As of September 4, 2018, financial institutions and other entities regulated by the New York State Department of Financial Services (“DFS”) must comply with the third of four compliance deadlines established by DFS’s new cybersecurity law. The regulations, enacted in March 2017, were touted by DFS as the nation’s first cybersecurity regulations aimed at protecting consumer data and financial systems from terrorist and other criminal elements.
The first of four transitional compliance phases took effect in August 2017 and required companies to develop and implement written cybersecurity policies and procedures. The most recent phase requires companies to meet five new milestones of primarily technical requirements.
In particular, Phase 3 requires regulated entities to maintain financial and cyber audit trails capable of reconstructing material financial transactions and to detect and respond to cybersecurity effects. In addition, regulated entities are required to encrypt nonpublic information to the extent doing so is “feasible” and to monitor network users to detect any unauthorized activity or access. Finally, those entities are expected to implement data retention limits and adopt guidelines and standards for secure development of internal applications. For external or off-the-shelf applications, entities must put in place procedures for evaluating and testing the security of those applications.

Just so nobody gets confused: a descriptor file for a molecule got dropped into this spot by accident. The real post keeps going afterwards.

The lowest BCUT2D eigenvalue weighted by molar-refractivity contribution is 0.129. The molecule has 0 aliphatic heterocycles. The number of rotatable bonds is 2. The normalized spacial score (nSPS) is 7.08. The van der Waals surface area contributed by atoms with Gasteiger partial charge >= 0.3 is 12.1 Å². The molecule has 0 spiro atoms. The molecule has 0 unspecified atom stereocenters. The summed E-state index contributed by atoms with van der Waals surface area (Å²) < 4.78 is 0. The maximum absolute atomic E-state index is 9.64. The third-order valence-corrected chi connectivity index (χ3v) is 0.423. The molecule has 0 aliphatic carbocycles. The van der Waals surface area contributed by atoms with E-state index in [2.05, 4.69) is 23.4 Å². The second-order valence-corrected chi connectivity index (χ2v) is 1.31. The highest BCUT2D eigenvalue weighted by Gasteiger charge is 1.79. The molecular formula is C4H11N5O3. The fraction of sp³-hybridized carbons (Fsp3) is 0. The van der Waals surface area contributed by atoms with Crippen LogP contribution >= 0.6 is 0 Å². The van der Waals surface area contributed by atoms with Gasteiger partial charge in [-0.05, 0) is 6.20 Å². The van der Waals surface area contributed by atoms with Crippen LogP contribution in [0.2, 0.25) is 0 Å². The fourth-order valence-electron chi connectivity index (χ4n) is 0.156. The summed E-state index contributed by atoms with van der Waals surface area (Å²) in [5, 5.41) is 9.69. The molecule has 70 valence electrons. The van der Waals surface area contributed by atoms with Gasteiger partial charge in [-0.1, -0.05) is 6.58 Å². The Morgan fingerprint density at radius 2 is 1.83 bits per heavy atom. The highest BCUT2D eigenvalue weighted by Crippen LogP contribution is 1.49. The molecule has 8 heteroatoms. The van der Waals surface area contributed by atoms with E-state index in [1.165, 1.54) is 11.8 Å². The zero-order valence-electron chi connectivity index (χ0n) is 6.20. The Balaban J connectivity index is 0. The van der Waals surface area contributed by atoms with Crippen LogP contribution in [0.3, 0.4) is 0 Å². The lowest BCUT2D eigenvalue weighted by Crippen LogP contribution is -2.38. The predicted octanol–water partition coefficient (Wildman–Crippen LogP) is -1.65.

The fourth and final phase of DFS’s cyber regulations will take effect on March 1, 2019, and is widely considered to be the most burdensome. That phase will require covered businesses to have all of their third-party vendors in compliance with DFS standards governing the way the outsiders access the regulated company’s network and its most sensitive information. This third-party requirement would cover vendors ranging from outsourcing firms to accounting firms and even law firms. For larger financial institutions, this requirement could entail putting numerous vendors through assessments to ensure they have adequate cyber safeguards in place by March of next year.
According to DFS, the cybersecurity regulations it has imposed upon banks, insurance companies, and other financial services institutions regulated by DFS are “vital to the governance and components of a robust financial services cybersecurity program.”